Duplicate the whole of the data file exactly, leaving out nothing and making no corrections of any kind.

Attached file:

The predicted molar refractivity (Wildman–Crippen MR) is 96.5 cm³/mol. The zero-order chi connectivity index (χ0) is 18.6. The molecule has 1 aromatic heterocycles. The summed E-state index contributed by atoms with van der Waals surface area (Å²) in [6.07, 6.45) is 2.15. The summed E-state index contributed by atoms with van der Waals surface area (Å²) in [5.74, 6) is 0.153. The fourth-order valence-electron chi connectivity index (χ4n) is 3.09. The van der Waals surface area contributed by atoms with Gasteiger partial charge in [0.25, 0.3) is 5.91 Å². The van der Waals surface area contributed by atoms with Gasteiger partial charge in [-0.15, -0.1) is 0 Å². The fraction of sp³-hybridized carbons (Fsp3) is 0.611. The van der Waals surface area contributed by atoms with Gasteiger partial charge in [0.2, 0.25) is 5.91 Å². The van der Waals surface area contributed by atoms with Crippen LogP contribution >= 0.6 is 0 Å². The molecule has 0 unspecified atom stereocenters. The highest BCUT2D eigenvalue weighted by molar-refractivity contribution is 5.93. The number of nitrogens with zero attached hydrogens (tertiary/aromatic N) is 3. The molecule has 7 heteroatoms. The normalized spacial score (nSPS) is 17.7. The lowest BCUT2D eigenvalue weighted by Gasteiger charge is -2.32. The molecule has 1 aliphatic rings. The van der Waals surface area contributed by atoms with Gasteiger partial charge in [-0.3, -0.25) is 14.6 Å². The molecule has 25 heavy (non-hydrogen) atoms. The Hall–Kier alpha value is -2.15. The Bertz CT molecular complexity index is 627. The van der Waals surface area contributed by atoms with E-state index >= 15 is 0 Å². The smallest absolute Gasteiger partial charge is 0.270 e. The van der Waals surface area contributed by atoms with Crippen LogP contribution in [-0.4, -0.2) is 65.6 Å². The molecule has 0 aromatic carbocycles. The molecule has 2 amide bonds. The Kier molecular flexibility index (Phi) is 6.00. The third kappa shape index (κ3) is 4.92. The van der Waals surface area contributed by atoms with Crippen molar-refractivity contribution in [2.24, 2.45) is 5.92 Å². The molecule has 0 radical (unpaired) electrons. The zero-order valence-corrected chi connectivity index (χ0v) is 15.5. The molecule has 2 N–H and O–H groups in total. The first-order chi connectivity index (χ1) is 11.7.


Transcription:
The predicted molar refractivity (Wildman–Crippen MR) is 96.5 cm³/mol. The zero-order chi connectivity index (χ0) is 18.6. The molecule has 1 aromatic heterocycles. The summed E-state index contributed by atoms with van der Waals surface area (Å²) in [6.07, 6.45) is 2.15. The summed E-state index contributed by atoms with van der Waals surface area (Å²) in [5.74, 6) is 0.153. The fourth-order valence-electron chi connectivity index (χ4n) is 3.09. The van der Waals surface area contributed by atoms with Gasteiger partial charge in [0.25, 0.3) is 5.91 Å². The van der Waals surface area contributed by atoms with Gasteiger partial charge in [-0.15, -0.1) is 0 Å². The fraction of sp³-hybridized carbons (Fsp3) is 0.611. The van der Waals surface area contributed by atoms with Gasteiger partial charge in [0.2, 0.25) is 5.91 Å². The van der Waals surface area contributed by atoms with Crippen LogP contribution >= 0.6 is 0 Å². The molecule has 0 unspecified atom stereocenters. The highest BCUT2D eigenvalue weighted by molar-refractivity contribution is 5.93. The number of nitrogens with zero attached hydrogens (tertiary/aromatic N) is 3. The molecule has 7 heteroatoms. The normalized spacial score (nSPS) is 17.7. The lowest BCUT2D eigenvalue weighted by Gasteiger charge is -2.32. The molecule has 1 aliphatic rings. The van der Waals surface area contributed by atoms with Gasteiger partial charge in [-0.3, -0.25) is 14.6 Å². The molecule has 25 heavy (non-hydrogen) atoms. The Hall–Kier alpha value is -2.15. The Bertz CT molecular complexity index is 627. The van der Waals surface area contributed by atoms with E-state index >= 15 is 0 Å². The smallest absolute Gasteiger partial charge is 0.270 e. The van der Waals surface area contributed by atoms with Crippen LogP contribution in [-0.4, -0.2) is 65.6 Å². The molecule has 0 aromatic carbocycles. The molecule has 2 amide bonds. The Kier molecular flexibility index (Phi) is 6.00. The third kappa shape index (κ3) is 4.92. The van der Waals surface area contributed by atoms with Crippen molar-refractivity contribution in [2.24, 2.45) is 5.92 Å². The molecule has 0 radical (unpaired) electrons. The zero-order valence-corrected chi connectivity index (χ0v) is 15.5. The molecule has 2 N–H and O–H groups in total. The first-order chi connectivity index (χ1) is 11.7.